Fans forget such incidents, because its expected from teams to do everything they can to win championships. And well, if fans jumped off every team that made a tough call, then everyone would be supporting HRT, oh they’re not around anymore? Hrmm…. might be something in that logic of mine then ;)

        • This.

        • infy (@infy) said on 5th January 2013, 18:45

          @dragoll its not that they dont have favoritism, its just that they TELL us they dont and then their ACTIONS betray them/us.

          • dragoll (@dragoll) said on 5th January 2013, 23:28

            @infy Williams never declared a #1 driver to the public and then pulled JV in for a random pitstop.

            Ferrari didn’t have a clear #1 when Schumi first joined them with Irvine in 1996, and then it only became clear that Schumi was number 1 after time.

            McLaren had major issues with Alonso vs Hamilton as Alonso thought he was #1 and the actions of the team suggested that he wasn’t.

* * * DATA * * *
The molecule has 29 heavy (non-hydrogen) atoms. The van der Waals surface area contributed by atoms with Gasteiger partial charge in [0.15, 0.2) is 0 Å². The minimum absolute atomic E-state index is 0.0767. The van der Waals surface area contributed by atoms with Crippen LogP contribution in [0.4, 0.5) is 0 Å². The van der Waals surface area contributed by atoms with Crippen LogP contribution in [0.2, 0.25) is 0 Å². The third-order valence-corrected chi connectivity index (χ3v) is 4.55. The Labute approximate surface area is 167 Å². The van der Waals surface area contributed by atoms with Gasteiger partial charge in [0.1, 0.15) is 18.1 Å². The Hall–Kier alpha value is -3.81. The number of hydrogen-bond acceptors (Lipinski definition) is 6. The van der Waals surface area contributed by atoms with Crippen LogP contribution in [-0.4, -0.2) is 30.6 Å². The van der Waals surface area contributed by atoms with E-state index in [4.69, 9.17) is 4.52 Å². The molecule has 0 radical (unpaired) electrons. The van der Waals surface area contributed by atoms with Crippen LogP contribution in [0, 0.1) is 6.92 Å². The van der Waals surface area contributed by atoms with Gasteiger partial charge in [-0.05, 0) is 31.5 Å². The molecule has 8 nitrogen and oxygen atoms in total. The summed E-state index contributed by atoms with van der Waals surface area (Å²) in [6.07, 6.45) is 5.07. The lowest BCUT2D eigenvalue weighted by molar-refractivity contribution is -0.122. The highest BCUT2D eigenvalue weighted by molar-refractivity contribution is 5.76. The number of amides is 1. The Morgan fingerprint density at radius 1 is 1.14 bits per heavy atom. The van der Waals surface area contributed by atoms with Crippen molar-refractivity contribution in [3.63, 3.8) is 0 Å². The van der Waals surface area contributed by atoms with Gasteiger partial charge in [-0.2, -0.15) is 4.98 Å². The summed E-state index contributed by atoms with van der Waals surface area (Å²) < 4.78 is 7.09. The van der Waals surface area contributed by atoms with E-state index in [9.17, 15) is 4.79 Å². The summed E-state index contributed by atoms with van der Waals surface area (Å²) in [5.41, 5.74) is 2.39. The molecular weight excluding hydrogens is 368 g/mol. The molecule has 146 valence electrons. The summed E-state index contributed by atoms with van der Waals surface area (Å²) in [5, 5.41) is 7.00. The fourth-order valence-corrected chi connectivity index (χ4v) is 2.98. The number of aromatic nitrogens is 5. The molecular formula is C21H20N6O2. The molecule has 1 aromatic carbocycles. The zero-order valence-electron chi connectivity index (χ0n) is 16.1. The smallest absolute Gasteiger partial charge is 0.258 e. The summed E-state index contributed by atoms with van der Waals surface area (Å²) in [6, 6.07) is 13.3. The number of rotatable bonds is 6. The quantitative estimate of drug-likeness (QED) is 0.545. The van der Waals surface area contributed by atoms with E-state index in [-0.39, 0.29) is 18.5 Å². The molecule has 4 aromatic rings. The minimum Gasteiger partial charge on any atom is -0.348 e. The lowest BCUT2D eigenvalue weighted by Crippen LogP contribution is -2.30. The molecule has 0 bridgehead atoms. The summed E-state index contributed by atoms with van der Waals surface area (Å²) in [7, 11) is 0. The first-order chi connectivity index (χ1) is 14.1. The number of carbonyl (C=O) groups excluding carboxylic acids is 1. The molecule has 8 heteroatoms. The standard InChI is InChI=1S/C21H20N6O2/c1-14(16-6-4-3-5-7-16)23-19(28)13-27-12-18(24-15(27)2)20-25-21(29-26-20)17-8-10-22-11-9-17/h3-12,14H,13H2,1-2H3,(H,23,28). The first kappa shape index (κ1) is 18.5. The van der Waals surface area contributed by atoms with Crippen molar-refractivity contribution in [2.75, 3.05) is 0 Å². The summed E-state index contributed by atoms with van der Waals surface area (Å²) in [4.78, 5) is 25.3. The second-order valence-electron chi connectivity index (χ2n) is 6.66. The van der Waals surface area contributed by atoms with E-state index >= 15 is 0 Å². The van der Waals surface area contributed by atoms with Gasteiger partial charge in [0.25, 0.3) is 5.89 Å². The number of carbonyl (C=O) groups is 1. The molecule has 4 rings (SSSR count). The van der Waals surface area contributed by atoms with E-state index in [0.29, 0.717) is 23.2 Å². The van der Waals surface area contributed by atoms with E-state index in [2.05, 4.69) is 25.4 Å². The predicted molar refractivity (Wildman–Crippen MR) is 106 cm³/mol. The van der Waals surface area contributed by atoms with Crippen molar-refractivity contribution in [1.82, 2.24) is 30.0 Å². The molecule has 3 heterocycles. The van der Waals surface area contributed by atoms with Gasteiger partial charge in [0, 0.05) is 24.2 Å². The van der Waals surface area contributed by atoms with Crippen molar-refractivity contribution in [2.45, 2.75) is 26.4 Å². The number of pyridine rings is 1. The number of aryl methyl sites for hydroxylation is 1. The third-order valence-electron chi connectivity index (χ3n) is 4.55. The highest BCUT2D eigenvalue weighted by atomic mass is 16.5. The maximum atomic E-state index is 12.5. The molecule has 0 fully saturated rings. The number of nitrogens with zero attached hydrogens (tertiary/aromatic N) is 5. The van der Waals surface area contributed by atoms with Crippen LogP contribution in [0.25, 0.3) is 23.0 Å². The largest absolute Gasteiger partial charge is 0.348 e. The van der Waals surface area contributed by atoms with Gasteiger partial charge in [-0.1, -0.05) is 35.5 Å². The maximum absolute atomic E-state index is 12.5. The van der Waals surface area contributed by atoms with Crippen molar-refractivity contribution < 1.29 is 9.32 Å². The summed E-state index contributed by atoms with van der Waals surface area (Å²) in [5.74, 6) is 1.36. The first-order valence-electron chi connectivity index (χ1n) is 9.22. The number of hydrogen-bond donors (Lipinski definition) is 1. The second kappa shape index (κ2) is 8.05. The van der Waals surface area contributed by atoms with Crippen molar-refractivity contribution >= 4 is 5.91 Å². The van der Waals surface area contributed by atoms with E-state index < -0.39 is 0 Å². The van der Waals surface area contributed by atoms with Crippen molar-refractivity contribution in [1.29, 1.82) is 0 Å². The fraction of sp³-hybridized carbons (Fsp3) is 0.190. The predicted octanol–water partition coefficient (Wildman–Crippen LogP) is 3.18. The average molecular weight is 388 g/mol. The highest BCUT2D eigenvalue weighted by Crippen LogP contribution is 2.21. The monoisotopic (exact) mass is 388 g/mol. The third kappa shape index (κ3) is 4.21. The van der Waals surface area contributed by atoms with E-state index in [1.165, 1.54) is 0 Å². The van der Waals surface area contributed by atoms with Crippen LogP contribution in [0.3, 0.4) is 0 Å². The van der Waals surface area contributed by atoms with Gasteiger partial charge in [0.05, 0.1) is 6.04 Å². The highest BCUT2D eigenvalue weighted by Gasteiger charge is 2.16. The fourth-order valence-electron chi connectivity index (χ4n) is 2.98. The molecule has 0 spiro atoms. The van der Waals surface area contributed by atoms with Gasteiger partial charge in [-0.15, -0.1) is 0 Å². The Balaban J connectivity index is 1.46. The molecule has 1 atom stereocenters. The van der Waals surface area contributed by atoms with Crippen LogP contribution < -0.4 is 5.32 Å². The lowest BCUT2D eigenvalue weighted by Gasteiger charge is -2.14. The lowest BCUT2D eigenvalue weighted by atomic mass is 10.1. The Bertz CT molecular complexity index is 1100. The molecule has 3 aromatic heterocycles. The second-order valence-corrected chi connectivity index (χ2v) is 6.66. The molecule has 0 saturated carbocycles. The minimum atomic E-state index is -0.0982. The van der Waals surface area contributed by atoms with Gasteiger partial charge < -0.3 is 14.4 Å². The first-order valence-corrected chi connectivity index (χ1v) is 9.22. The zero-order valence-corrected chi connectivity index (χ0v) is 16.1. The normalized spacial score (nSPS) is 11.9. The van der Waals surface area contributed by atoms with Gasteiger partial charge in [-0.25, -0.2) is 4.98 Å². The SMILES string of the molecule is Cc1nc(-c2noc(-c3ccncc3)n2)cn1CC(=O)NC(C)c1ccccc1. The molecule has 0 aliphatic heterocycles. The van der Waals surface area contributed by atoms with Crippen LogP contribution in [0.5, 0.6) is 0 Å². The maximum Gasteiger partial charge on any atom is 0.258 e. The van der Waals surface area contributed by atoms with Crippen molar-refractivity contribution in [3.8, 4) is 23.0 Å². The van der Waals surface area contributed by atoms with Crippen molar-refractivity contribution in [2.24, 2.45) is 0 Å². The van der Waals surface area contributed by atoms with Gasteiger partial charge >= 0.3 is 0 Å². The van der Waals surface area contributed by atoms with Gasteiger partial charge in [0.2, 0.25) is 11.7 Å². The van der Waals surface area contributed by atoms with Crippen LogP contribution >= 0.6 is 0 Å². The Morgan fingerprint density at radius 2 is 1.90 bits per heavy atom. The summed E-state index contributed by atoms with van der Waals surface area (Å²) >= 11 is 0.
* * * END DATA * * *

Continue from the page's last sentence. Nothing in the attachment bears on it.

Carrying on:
No team is squeaky clean with driver lineups, they all set out to do the right thing, but then slowly change their minds.

          • infy (@infy) said on 5th January 2013, 23:48

            @dragoll Yes I know the history of F1 well enough. Thing is RBR dont change their mind, they knowingly mislead fans right from the very start of each season for the sake of PR.

        • Prisoner Monkeys (@prisoner-monkeys) said on 5th January 2013, 22:54

          Name a team on the grid that has won a constructors title that hasn’t had similar favourtism towards one driver or the other?

          Name a team on the grid that blames one of their drivers for causing a collision that was the other driver’s fault.

      • Nick.UK (@) said on 5th January 2013, 19:35